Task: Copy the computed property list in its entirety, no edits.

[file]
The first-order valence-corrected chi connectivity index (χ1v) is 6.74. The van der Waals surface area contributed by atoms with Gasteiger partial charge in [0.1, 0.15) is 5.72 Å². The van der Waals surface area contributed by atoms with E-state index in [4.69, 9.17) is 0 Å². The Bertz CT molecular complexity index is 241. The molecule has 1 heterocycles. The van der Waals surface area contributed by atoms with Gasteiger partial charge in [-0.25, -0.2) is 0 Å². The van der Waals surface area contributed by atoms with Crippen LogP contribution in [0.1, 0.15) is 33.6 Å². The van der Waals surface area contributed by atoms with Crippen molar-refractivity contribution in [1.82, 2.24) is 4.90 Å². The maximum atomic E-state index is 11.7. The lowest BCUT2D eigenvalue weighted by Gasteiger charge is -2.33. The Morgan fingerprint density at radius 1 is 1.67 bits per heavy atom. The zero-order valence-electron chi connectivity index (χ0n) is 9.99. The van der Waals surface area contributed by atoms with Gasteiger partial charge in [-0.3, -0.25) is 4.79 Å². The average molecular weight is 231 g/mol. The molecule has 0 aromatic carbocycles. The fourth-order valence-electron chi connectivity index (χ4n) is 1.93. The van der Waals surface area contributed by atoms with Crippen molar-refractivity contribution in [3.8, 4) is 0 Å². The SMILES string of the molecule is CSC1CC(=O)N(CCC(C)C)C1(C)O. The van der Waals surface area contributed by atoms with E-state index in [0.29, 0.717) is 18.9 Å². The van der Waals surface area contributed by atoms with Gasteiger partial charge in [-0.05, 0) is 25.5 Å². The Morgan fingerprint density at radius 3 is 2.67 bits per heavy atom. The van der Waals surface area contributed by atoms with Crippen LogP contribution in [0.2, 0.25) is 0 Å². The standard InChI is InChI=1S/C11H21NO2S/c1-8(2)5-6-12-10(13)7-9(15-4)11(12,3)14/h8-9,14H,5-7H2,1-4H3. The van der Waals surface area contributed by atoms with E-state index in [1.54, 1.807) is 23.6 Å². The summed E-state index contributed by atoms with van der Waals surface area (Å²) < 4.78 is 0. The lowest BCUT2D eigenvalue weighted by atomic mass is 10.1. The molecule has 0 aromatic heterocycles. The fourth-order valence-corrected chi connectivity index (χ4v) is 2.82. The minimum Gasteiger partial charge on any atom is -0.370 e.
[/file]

The first-order valence-corrected chi connectivity index (χ1v) is 6.74. The van der Waals surface area contributed by atoms with Gasteiger partial charge in [0.1, 0.15) is 5.72 Å². The van der Waals surface area contributed by atoms with E-state index in [4.69, 9.17) is 0 Å². The Bertz CT molecular complexity index is 241. The molecule has 1 heterocycles. The van der Waals surface area contributed by atoms with Gasteiger partial charge in [-0.25, -0.2) is 0 Å². The van der Waals surface area contributed by atoms with Crippen LogP contribution in [0.1, 0.15) is 33.6 Å². The van der Waals surface area contributed by atoms with Crippen molar-refractivity contribution in [1.82, 2.24) is 4.90 Å². The maximum atomic E-state index is 11.7. The lowest BCUT2D eigenvalue weighted by Gasteiger charge is -2.33. The Morgan fingerprint density at radius 1 is 1.67 bits per heavy atom. The zero-order valence-electron chi connectivity index (χ0n) is 9.99. The van der Waals surface area contributed by atoms with Gasteiger partial charge in [-0.3, -0.25) is 4.79 Å². The average molecular weight is 231 g/mol. The molecule has 0 aromatic carbocycles. The fourth-order valence-electron chi connectivity index (χ4n) is 1.93. The van der Waals surface area contributed by atoms with Crippen molar-refractivity contribution in [3.8, 4) is 0 Å². The SMILES string of the molecule is CSC1CC(=O)N(CCC(C)C)C1(C)O. The van der Waals surface area contributed by atoms with E-state index in [0.29, 0.717) is 18.9 Å². The van der Waals surface area contributed by atoms with Gasteiger partial charge in [-0.05, 0) is 25.5 Å². The Morgan fingerprint density at radius 3 is 2.67 bits per heavy atom. The van der Waals surface area contributed by atoms with Crippen LogP contribution in [0.2, 0.25) is 0 Å². The standard InChI is InChI=1S/C11H21NO2S/c1-8(2)5-6-12-10(13)7-9(15-4)11(12,3)14/h8-9,14H,5-7H2,1-4H3. The van der Waals surface area contributed by atoms with E-state index in [1.54, 1.807) is 23.6 Å². The summed E-state index contributed by atoms with van der Waals surface area (Å²) < 4.78 is 0. The lowest BCUT2D eigenvalue weighted by atomic mass is 10.1. The molecule has 0 aromatic heterocycles. The fourth-order valence-corrected chi connectivity index (χ4v) is 2.82. The minimum Gasteiger partial charge on any atom is -0.370 e.